No less are we to be pitied if, in order to write, we must follow analytically the parts constituting the alphabetical signs. In fact the effort which we believe to be a necessary accompaniment to learning to write is a purely artificial effort, allied, not to writing, but to the methods by which it is taught. …

“Let us observe an individual who is writing, and let us seek to analyse the acts he performs in writing,” that is. the mechanical operations which enter into the execution of writing. This would be undertaking the philosophical study of writing, and it goes without saying that we should examine the individual who writes, not the writing; the subject, not the object. Many have begun with the object, examining the writing, and in this way many methods have been constructed.

But a method starting from the individual would be decidedly original — very different from other methods which preceded it. It would indeed signify a new era in writing, based upon anthropology. … Certainly, my studies in anthropology inspired the method, but experience has given me, as a surprise, another title which seems to me the natural one, “the method of spontaneous writing.” …

I had a beautiful alphabet manufactured, the letters being in flowing script, the low letters 8 centimetres high, and the taller ones in proportion. These letters were in wood, 1/2 centimetre in thickness, and were painted, the consonants in blue enamel, the vowels in red.

Corresponding to each letter of the alphabet, we had a picture representing some object the name of which began with the letter. Above this, the letter was painted in large script, and near it, the same letter, much smaller and in its printed form. These pictures served to fix the memory of the sound of the letter, and the small printed letter united to the one in script, was to form the passage to the reading of books. These pictures do not, indeed, represent a new idea, but they completed an arrangement which did not exist before. …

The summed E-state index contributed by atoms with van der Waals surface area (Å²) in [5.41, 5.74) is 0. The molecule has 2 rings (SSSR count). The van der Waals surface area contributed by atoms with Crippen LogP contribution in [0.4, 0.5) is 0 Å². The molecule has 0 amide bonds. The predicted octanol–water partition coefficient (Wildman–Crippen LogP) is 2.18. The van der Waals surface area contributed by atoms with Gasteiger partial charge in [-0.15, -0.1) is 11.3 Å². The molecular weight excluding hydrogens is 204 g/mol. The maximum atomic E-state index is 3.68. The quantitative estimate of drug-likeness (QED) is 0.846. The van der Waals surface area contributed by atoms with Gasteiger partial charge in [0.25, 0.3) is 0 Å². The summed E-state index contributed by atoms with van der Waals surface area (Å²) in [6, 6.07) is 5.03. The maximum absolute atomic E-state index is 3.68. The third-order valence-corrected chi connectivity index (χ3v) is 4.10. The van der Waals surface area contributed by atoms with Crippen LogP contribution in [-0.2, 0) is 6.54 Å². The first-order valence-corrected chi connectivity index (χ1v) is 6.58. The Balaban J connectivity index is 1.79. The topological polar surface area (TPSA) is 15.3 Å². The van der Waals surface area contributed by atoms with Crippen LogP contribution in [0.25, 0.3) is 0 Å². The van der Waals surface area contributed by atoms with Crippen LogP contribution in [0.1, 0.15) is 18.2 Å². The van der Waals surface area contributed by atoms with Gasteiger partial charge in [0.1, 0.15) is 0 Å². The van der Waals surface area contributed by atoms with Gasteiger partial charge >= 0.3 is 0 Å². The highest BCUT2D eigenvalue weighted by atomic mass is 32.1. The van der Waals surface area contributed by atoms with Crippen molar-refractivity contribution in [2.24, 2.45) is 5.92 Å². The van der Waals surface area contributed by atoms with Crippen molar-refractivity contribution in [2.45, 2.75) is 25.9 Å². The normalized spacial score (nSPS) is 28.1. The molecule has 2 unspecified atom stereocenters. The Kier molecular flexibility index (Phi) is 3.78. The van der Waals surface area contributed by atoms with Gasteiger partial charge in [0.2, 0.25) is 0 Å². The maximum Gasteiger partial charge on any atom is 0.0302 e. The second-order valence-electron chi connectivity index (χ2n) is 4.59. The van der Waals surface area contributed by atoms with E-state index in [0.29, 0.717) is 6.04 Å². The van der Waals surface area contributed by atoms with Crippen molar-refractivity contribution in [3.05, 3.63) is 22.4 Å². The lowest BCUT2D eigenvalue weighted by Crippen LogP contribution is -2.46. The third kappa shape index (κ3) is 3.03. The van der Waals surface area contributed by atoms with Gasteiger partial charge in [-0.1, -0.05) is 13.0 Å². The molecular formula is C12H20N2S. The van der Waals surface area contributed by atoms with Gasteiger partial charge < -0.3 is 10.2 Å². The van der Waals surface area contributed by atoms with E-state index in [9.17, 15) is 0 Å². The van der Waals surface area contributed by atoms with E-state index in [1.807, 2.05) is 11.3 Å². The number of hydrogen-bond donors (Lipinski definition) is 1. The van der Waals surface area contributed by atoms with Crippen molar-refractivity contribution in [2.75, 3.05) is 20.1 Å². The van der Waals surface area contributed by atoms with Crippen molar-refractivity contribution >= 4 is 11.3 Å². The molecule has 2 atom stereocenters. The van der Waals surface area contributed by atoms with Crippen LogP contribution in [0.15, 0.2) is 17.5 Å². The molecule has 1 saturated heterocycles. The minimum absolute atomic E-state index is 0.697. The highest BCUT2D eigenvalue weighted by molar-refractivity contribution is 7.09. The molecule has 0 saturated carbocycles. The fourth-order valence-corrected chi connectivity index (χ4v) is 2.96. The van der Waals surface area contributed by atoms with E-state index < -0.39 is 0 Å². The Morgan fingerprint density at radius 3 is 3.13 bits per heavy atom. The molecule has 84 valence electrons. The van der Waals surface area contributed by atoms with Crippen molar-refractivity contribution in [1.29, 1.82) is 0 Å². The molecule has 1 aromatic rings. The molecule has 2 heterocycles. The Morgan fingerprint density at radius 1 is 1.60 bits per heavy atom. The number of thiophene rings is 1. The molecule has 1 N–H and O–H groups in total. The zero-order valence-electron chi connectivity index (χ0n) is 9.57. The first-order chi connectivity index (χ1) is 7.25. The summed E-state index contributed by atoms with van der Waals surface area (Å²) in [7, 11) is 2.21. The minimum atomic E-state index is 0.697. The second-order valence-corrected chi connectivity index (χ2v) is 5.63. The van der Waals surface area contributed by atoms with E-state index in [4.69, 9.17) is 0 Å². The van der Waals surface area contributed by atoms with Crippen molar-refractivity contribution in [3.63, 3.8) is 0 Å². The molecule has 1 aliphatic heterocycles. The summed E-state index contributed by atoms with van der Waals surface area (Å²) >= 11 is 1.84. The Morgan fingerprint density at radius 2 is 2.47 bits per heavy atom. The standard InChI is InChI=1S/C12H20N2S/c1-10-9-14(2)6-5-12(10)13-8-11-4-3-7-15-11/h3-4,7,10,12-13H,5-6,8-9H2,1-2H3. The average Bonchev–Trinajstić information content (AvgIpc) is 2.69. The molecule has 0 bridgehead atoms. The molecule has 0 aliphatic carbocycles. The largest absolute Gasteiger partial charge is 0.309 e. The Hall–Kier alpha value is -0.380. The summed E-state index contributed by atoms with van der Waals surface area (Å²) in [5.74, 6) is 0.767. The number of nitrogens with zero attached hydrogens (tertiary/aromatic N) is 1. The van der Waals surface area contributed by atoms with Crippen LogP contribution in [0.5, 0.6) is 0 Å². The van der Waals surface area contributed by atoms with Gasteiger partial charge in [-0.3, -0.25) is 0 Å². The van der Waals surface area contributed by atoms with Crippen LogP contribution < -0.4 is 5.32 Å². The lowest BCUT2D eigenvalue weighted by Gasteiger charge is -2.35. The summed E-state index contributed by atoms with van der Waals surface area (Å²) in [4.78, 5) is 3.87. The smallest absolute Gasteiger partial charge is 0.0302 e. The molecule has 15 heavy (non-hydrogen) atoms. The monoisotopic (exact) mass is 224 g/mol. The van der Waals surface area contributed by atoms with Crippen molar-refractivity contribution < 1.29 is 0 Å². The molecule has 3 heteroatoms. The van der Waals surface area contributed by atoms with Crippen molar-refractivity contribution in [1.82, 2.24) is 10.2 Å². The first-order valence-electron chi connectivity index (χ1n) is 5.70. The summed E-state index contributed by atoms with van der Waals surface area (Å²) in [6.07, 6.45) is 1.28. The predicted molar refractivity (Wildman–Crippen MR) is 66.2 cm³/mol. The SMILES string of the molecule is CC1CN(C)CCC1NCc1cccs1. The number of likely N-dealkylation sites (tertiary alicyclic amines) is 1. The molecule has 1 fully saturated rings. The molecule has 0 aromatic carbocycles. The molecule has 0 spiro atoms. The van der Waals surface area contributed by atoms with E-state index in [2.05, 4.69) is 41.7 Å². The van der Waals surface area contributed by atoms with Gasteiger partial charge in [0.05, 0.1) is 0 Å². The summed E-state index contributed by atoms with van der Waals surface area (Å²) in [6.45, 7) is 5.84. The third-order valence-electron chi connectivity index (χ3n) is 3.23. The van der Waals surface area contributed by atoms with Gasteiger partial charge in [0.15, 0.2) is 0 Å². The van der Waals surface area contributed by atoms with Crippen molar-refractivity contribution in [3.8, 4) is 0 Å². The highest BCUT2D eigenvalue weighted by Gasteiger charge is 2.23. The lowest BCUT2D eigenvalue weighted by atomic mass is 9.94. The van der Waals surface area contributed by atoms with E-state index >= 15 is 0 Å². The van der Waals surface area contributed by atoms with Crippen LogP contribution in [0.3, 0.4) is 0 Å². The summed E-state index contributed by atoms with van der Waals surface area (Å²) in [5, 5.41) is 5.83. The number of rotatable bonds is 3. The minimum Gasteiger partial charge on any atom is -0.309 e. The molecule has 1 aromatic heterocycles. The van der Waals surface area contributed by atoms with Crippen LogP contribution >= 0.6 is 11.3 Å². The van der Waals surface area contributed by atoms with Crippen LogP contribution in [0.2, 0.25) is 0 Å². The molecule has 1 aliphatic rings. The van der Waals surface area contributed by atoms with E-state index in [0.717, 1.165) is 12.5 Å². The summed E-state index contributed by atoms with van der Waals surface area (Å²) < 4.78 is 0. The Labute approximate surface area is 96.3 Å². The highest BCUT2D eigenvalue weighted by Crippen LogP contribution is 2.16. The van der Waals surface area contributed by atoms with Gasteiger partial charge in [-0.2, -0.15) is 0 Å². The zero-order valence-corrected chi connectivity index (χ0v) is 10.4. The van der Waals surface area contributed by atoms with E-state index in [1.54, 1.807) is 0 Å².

The interesting part of my experiment was, that after I had shown the children how to place the movable wooden letters upon those painted in groups upon the cards, I had them touch them repeatedly in the fashion of flowing writing.

I multiplied these exercises in various ways, and the children thus learned to make the movements necessary to reproduce the form of the graphic signs without writing.

I was struck by an idea which had never before entered my mind — that in writing we make two diverse forms of movement, for, besides the movement by which the form is reproduced, there is also that of manipulating the instrument of writing. And, indeed, when the … children had become expert in touching all the letters according to form, they did not yet know how to hold a pencil. To hold and to manipulate a little stick securely, corresponds to the acquisition of a special muscular mechanism which is independent of the writing movement; it must in fact go along with the motions necessary to produce all of the various letter forms. It is, then, a distinct mechanism, which must exist together with the motor memory of the single graphic signs. When I provoked in the [students] the movements characteristic of writing by having them touch the letters with their fingers, I exercised mechanically the psycho-motor paths, and fixed the muscular memory of each letter. There remained the preparation of the muscular mechanism necessary in holding and managing the instrument of writing, and this I provoked by adding two periods to the one already described. In the second period, the child touched the letter, not only with the index finger of his right hand, but with two, the index and the middle finger. In the third period, he touched the letters with a little wooden stick, held as a pen in writing. In substance I was making him repeat the same movements, now with, and now without, holding the instrument.

 

 


Montessori, Maria. 1912 (1964). The Montessori Method. New York: Schocken Books, pp.256-263.